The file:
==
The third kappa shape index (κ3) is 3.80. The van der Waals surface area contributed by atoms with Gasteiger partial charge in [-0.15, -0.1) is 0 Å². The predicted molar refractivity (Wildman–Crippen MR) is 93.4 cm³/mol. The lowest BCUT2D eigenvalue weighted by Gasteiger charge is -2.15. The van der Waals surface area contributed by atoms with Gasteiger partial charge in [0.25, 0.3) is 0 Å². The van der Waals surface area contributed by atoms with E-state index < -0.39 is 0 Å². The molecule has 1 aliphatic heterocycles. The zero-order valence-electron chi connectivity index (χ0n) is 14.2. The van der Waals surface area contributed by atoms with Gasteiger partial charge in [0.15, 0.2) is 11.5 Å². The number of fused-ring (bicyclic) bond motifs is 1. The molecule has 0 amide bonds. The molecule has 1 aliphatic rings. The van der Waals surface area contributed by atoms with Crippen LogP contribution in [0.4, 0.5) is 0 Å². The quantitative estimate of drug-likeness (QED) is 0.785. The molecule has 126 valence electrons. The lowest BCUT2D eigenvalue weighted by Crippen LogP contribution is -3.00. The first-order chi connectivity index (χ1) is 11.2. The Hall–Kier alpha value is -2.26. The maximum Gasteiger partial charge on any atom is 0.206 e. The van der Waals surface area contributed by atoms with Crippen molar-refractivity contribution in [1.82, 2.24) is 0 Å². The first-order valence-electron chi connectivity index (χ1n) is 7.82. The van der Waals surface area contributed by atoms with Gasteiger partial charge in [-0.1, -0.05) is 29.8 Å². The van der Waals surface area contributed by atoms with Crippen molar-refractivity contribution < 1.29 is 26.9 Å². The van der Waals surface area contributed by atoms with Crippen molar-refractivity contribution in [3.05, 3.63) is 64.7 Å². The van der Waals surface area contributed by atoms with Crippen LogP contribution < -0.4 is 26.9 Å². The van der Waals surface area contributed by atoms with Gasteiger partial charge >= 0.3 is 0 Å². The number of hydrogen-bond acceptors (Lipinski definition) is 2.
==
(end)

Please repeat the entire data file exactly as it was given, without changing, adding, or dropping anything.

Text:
The third kappa shape index (κ3) is 3.80. The van der Waals surface area contributed by atoms with Gasteiger partial charge in [-0.15, -0.1) is 0 Å². The predicted molar refractivity (Wildman–Crippen MR) is 93.4 cm³/mol. The lowest BCUT2D eigenvalue weighted by Gasteiger charge is -2.15. The van der Waals surface area contributed by atoms with Gasteiger partial charge in [0.25, 0.3) is 0 Å². The van der Waals surface area contributed by atoms with E-state index < -0.39 is 0 Å². The molecule has 1 aliphatic heterocycles. The zero-order valence-electron chi connectivity index (χ0n) is 14.2. The van der Waals surface area contributed by atoms with Gasteiger partial charge in [0.15, 0.2) is 11.5 Å². The number of fused-ring (bicyclic) bond motifs is 1. The molecule has 0 amide bonds. The molecule has 1 aliphatic rings. The van der Waals surface area contributed by atoms with Crippen LogP contribution in [0.4, 0.5) is 0 Å². The quantitative estimate of drug-likeness (QED) is 0.785. The molecule has 126 valence electrons. The lowest BCUT2D eigenvalue weighted by Crippen LogP contribution is -3.00. The first-order chi connectivity index (χ1) is 11.2. The Hall–Kier alpha value is -2.26. The maximum Gasteiger partial charge on any atom is 0.206 e. The van der Waals surface area contributed by atoms with Crippen molar-refractivity contribution in [1.82, 2.24) is 0 Å². The first-order valence-electron chi connectivity index (χ1n) is 7.82. The van der Waals surface area contributed by atoms with Gasteiger partial charge in [-0.1, -0.05) is 29.8 Å². The van der Waals surface area contributed by atoms with Crippen molar-refractivity contribution < 1.29 is 26.9 Å². The van der Waals surface area contributed by atoms with Crippen molar-refractivity contribution in [3.05, 3.63) is 64.7 Å². The van der Waals surface area contributed by atoms with Crippen LogP contribution < -0.4 is 26.9 Å². The van der Waals surface area contributed by atoms with Gasteiger partial charge >= 0.3 is 0 Å². The number of hydrogen-bond acceptors (Lipinski definition) is 2.